It is believed by some that the painter is Theodoros Apsevdis, the same artist who in 1183 painted the Enkleistra of Agios Neophytos in Pafos. Two portable icons, which represent Jesus Christ and Panagia Arakiotissa and are exhibited in the Byzantine Museum of the Archbishop Makarios III Foundation in Lefkosia, come from this church and are attributed to the same painter.
The frescoes in the apse of the bema are of a different style to those in the rest of the church, and it is believed that they were painted by another artist a little earlier than 1192. A rarity worth noting is the depiction of the seven Cypriot saints painted on the semi-cylindrical apse wall. The Virgin on the blind arch above the north entrance and some other scenes were painted in the 14th century. The church was decorated for the last time in the 17th century and it is during this last phase that the Saints on the exterior north wall and the wooden iconostasis, which dates to 1673, were created.References:
The Old Town Hall of Wrocław is one of the main landmarks of the city. The Old Town Hall's long history reflects developments that have taken place in the city since its initial construction. The town hall serves the city of Wroclaw and is used for civic and cultural events such as concerts held in its Great Hall. In addition, it houses a museum and a basement restaurant.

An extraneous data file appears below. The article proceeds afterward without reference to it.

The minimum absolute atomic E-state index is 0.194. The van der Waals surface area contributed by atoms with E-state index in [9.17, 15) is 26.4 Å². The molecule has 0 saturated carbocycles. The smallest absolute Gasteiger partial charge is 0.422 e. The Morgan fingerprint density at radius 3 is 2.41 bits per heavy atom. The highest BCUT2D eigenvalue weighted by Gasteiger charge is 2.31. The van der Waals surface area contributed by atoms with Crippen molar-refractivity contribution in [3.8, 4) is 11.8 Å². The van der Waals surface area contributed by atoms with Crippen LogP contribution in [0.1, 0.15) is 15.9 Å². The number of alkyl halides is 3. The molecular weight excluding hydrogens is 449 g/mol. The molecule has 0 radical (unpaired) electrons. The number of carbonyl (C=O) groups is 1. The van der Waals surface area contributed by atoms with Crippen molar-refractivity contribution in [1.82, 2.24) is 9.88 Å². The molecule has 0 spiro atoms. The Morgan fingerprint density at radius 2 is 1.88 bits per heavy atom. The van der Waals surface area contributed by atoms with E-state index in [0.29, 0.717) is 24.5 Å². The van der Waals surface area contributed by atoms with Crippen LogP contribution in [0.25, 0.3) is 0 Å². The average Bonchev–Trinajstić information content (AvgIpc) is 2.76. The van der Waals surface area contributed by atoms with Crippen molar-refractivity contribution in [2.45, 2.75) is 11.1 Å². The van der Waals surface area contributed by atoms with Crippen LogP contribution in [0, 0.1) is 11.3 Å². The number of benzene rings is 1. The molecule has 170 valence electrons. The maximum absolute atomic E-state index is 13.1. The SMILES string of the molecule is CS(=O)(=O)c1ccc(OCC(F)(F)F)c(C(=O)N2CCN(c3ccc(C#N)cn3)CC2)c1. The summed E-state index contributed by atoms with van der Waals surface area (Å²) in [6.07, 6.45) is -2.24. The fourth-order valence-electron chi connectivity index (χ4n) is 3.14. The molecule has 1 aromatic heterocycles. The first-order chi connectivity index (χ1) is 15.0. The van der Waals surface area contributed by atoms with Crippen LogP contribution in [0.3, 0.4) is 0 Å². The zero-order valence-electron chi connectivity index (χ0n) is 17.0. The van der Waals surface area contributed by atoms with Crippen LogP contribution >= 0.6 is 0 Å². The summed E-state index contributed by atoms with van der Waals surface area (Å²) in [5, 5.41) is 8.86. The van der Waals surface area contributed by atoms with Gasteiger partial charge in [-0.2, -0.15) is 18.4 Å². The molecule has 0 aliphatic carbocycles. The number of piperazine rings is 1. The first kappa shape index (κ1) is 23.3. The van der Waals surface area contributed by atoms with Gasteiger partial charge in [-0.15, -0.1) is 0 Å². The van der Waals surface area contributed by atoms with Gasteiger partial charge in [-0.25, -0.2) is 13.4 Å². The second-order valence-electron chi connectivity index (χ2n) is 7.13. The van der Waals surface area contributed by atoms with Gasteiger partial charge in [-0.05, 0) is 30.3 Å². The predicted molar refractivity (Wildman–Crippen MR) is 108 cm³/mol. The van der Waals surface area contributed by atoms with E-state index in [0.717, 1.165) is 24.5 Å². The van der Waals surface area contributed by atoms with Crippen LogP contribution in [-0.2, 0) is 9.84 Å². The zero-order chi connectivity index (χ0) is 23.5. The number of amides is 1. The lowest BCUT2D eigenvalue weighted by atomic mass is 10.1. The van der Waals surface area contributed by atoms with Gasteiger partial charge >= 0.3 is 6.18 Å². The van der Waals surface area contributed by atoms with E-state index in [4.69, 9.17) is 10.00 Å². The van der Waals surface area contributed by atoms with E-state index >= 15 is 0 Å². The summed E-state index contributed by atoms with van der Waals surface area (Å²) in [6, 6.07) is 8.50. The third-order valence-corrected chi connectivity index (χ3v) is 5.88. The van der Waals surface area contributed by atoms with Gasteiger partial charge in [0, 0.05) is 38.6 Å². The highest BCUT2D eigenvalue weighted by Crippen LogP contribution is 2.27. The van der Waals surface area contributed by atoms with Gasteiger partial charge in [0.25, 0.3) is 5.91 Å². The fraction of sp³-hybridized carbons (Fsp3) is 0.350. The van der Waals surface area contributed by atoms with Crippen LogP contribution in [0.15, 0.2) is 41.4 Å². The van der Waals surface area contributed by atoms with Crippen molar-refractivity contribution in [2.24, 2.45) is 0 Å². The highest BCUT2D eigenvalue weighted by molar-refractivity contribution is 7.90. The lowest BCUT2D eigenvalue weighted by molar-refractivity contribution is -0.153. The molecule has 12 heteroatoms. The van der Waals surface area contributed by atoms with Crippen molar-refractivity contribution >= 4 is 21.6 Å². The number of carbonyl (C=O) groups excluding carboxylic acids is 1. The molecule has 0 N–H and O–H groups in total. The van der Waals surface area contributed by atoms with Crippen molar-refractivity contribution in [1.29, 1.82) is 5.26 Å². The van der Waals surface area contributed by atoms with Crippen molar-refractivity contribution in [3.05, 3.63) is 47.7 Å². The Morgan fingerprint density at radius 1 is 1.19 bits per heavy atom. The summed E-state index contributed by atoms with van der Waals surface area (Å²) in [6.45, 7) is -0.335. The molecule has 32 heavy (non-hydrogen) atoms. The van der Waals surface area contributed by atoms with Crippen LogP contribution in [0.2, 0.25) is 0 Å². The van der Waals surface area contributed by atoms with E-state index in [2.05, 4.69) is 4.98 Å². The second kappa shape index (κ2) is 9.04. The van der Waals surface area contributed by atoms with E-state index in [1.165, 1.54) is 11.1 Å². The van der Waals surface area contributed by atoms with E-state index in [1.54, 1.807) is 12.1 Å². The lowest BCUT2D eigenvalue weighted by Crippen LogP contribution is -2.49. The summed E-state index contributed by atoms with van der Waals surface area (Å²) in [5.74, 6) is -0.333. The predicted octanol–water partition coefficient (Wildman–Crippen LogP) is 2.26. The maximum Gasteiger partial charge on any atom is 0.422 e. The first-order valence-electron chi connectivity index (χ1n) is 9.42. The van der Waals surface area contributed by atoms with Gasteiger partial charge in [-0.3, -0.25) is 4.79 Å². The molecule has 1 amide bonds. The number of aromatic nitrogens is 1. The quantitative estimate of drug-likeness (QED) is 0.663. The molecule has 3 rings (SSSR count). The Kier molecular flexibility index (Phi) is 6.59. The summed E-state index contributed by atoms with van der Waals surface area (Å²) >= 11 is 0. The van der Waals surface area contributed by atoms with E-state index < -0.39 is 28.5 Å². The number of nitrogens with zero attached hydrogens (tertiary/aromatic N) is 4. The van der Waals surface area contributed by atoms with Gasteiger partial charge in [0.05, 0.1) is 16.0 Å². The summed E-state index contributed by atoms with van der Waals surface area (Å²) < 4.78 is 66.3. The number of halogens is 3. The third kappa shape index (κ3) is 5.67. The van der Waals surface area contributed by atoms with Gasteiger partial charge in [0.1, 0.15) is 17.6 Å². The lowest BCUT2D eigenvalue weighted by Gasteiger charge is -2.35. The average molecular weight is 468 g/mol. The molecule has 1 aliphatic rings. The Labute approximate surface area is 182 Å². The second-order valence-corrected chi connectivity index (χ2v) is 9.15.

The town hall was developed over a period of about 250 years, from the end of 13th century to the middle of 16th century. The structure and floor plan changed over this extended period in response to the changing needs of the city. The exact date of the initial construction is not known. However, between 1299 and 1301 a single-storey structure with cellars and a tower called the consistory was built. The oldest parts of the current building, the Burghers’ Hall and the lower floors of the tower, may date to this time. In these early days the primary purpose of the building was trade rather than civic administration activities.